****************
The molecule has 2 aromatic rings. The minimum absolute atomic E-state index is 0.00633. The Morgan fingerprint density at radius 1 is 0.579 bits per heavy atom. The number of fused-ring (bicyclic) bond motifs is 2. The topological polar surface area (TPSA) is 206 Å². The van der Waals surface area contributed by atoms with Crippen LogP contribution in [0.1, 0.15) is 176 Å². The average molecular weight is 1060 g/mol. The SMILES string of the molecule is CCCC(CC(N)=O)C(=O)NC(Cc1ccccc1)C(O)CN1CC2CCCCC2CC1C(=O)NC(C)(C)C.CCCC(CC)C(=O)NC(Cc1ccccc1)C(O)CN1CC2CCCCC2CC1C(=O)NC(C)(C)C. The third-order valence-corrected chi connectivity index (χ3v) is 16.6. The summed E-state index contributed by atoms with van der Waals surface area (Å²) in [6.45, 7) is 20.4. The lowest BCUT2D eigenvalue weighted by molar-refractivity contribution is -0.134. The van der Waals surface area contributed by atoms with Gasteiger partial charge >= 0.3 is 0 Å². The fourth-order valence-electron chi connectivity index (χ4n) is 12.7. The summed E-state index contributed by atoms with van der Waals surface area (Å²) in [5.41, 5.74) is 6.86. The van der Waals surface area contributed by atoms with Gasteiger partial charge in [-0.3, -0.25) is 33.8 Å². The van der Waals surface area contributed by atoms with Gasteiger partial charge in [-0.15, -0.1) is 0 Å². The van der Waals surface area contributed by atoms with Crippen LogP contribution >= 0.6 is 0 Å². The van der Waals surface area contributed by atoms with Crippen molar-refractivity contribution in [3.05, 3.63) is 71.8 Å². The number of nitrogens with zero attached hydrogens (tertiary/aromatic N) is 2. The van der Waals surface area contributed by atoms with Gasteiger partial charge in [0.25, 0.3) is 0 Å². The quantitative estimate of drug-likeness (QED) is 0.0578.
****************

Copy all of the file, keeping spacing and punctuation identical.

The molecule has 2 aromatic rings. The minimum absolute atomic E-state index is 0.00633. The Morgan fingerprint density at radius 1 is 0.579 bits per heavy atom. The number of fused-ring (bicyclic) bond motifs is 2. The topological polar surface area (TPSA) is 206 Å². The van der Waals surface area contributed by atoms with Crippen LogP contribution in [0.1, 0.15) is 176 Å². The average molecular weight is 1060 g/mol. The SMILES string of the molecule is CCCC(CC(N)=O)C(=O)NC(Cc1ccccc1)C(O)CN1CC2CCCCC2CC1C(=O)NC(C)(C)C.CCCC(CC)C(=O)NC(Cc1ccccc1)C(O)CN1CC2CCCCC2CC1C(=O)NC(C)(C)C. The third-order valence-corrected chi connectivity index (χ3v) is 16.6. The summed E-state index contributed by atoms with van der Waals surface area (Å²) in [6.45, 7) is 20.4. The lowest BCUT2D eigenvalue weighted by molar-refractivity contribution is -0.134. The van der Waals surface area contributed by atoms with Gasteiger partial charge >= 0.3 is 0 Å². The fourth-order valence-electron chi connectivity index (χ4n) is 12.7. The summed E-state index contributed by atoms with van der Waals surface area (Å²) in [5.41, 5.74) is 6.86. The van der Waals surface area contributed by atoms with Gasteiger partial charge in [-0.3, -0.25) is 33.8 Å². The van der Waals surface area contributed by atoms with Gasteiger partial charge in [-0.15, -0.1) is 0 Å². The van der Waals surface area contributed by atoms with Crippen LogP contribution >= 0.6 is 0 Å². The van der Waals surface area contributed by atoms with Crippen molar-refractivity contribution in [3.05, 3.63) is 71.8 Å². The number of nitrogens with zero attached hydrogens (tertiary/aromatic N) is 2. The van der Waals surface area contributed by atoms with Gasteiger partial charge in [0.25, 0.3) is 0 Å². The quantitative estimate of drug-likeness (QED) is 0.0578.